Why COTA Can Work

[Editor’s note: it’s been a while since we’ve had much going on here on the Violet Crown Soccer Network. With confirmed news of a real-life pro team returning (eventually), we’re coming out of hibernation. First up: the following post by Lee Nichols, a rabid Austin soccer fan and former Aztex season ticket holder. If you’re interested in contributing, let us know!


By now, every soccer fan in Austin has surely seen the announcement that the United Soccer League (USL) is returning to town, with a stadium to be built at Circuit of the Americas (COTA).

And predictably, whining about the location began across the internet within seconds. According to the doomsayers, COTA is right next to the gates of Hell, and Austin soccer is going to get sucked down into it.

I’ve been debating with these Debbie Downers in various places across Facebook, and I’d like to consolidate these arguments into a single place, so thanks to Violet Crown Soccer for the forum.

I don’t claim to be an expert on sports business, and there’s nothing scientific about my analysis – it’s all anecdotal, and I welcome debate.

Let’s take a look at some of the many complaints/claims I’ve seen:

“This location will doom our chances at obtaining an MLS franchise”

This location has little or nothing to do with the location of a future MLS stadium. Building at COTA is a solution for the immediate problem at hand: That we do not have an active pro team of any sort or a place for it to play. If MLS happens, that stadium will be located wherever investors decide it will work. COTA will be hosting our USL stadium.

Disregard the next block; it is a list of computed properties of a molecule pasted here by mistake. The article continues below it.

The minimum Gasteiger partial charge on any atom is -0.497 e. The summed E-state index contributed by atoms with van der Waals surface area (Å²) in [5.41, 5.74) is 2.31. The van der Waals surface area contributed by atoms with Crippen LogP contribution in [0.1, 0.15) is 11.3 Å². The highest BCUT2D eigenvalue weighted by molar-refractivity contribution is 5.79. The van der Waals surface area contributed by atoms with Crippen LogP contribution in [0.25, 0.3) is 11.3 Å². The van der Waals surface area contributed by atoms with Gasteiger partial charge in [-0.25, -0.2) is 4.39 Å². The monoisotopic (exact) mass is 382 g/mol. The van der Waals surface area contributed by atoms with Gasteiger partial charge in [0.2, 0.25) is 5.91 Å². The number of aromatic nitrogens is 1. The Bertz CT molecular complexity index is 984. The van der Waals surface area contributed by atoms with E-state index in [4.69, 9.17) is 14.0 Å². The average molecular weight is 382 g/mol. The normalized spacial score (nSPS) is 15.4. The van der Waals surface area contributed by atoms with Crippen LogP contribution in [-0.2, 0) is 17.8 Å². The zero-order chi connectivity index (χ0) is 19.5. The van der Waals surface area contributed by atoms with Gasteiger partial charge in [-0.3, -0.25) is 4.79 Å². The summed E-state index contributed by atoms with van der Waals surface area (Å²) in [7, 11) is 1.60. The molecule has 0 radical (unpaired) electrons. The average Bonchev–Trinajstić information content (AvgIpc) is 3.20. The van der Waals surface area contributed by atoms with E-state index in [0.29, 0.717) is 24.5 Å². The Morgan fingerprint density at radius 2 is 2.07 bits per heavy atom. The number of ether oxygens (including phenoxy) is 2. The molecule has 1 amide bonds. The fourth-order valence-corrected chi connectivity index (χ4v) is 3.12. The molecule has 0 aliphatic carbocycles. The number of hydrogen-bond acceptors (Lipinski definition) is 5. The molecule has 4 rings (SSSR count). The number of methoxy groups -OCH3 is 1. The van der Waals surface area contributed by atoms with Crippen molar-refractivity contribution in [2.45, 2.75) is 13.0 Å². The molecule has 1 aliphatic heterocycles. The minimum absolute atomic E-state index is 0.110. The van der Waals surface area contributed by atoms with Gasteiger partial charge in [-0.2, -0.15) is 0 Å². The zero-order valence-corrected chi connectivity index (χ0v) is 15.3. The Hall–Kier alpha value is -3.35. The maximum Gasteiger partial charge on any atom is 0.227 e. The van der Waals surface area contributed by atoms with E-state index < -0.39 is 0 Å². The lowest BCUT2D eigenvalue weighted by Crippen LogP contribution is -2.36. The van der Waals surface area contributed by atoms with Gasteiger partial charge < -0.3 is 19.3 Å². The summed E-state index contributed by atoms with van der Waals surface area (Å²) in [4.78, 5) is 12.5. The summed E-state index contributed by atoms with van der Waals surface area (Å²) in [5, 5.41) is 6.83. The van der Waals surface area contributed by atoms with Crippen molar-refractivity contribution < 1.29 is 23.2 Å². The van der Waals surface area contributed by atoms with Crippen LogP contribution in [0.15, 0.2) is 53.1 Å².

“COTA is hell & gone From downtown”

No, it’s really not – only 14 miles. That’s half as far from downtown as the Dell Diamond, the stadium of the quite successful Round Rock Express minor league baseball team. And this will actually be more accessible for the whole region than Dell – fans in northern suburbs can easily come in on SH 130, and Eberly’s Army President Matthew Gray and his Buda neighbors from SH 45. For us central-city dwellers, is this really much more than a run to the airport? For the small minority of fans who aren’t car owners, solutions can be found.

Some other comparisons with which I’m personally familiar: Sporting Kansas City’s stadium is 16 miles from downtown KC; San Antonio FC’s Toyota Field is 13 from downtown SA. (More on these examples in the next section.)

“A downtown stadium is essential to success”

No, it’s not.

Yes, I know, MLS has stated a preference going forward for downtown stadiums. That doesn’t mean they’re going to say “no” to a strong ownership group with a solid plan.